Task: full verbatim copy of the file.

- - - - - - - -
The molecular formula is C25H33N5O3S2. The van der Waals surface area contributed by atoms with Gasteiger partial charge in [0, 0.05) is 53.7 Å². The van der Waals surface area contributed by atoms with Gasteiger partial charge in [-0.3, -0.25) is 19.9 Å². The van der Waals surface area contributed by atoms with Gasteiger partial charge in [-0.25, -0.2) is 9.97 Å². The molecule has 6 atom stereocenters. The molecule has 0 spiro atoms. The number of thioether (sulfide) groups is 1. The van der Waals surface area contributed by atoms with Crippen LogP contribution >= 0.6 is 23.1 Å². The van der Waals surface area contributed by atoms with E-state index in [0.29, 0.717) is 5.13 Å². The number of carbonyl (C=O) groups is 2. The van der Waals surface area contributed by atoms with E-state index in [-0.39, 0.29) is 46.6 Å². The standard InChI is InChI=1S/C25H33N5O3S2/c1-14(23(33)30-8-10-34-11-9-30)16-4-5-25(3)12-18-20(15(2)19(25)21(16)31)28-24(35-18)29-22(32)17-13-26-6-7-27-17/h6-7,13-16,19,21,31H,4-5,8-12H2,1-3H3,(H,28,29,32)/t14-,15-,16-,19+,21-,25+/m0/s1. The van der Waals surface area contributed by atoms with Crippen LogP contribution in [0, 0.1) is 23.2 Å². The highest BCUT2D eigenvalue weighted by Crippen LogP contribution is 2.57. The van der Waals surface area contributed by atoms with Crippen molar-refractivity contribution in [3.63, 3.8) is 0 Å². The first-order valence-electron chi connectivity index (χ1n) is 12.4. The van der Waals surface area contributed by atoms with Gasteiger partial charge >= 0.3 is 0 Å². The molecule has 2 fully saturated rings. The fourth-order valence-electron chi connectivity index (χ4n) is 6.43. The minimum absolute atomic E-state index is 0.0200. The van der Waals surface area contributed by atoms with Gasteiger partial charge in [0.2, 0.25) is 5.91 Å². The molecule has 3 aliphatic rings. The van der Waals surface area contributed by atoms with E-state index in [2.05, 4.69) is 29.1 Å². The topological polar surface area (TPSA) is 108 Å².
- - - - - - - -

The molecular formula is C25H33N5O3S2. The van der Waals surface area contributed by atoms with Gasteiger partial charge in [0, 0.05) is 53.7 Å². The van der Waals surface area contributed by atoms with Gasteiger partial charge in [-0.3, -0.25) is 19.9 Å². The van der Waals surface area contributed by atoms with Gasteiger partial charge in [-0.25, -0.2) is 9.97 Å². The molecule has 6 atom stereocenters. The molecule has 0 spiro atoms. The number of thioether (sulfide) groups is 1. The van der Waals surface area contributed by atoms with Crippen LogP contribution >= 0.6 is 23.1 Å². The van der Waals surface area contributed by atoms with E-state index in [0.29, 0.717) is 5.13 Å². The number of carbonyl (C=O) groups is 2. The van der Waals surface area contributed by atoms with E-state index in [-0.39, 0.29) is 46.6 Å². The standard InChI is InChI=1S/C25H33N5O3S2/c1-14(23(33)30-8-10-34-11-9-30)16-4-5-25(3)12-18-20(15(2)19(25)21(16)31)28-24(35-18)29-22(32)17-13-26-6-7-27-17/h6-7,13-16,19,21,31H,4-5,8-12H2,1-3H3,(H,28,29,32)/t14-,15-,16-,19+,21-,25+/m0/s1. The van der Waals surface area contributed by atoms with Crippen LogP contribution in [0, 0.1) is 23.2 Å². The highest BCUT2D eigenvalue weighted by Crippen LogP contribution is 2.57. The van der Waals surface area contributed by atoms with Crippen molar-refractivity contribution in [3.63, 3.8) is 0 Å². The first-order valence-electron chi connectivity index (χ1n) is 12.4. The van der Waals surface area contributed by atoms with Gasteiger partial charge >= 0.3 is 0 Å². The molecule has 2 fully saturated rings. The fourth-order valence-electron chi connectivity index (χ4n) is 6.43. The minimum absolute atomic E-state index is 0.0200. The van der Waals surface area contributed by atoms with Gasteiger partial charge in [0.2, 0.25) is 5.91 Å². The molecule has 3 aliphatic rings. The van der Waals surface area contributed by atoms with E-state index in [2.05, 4.69) is 29.1 Å². The topological polar surface area (TPSA) is 108 Å².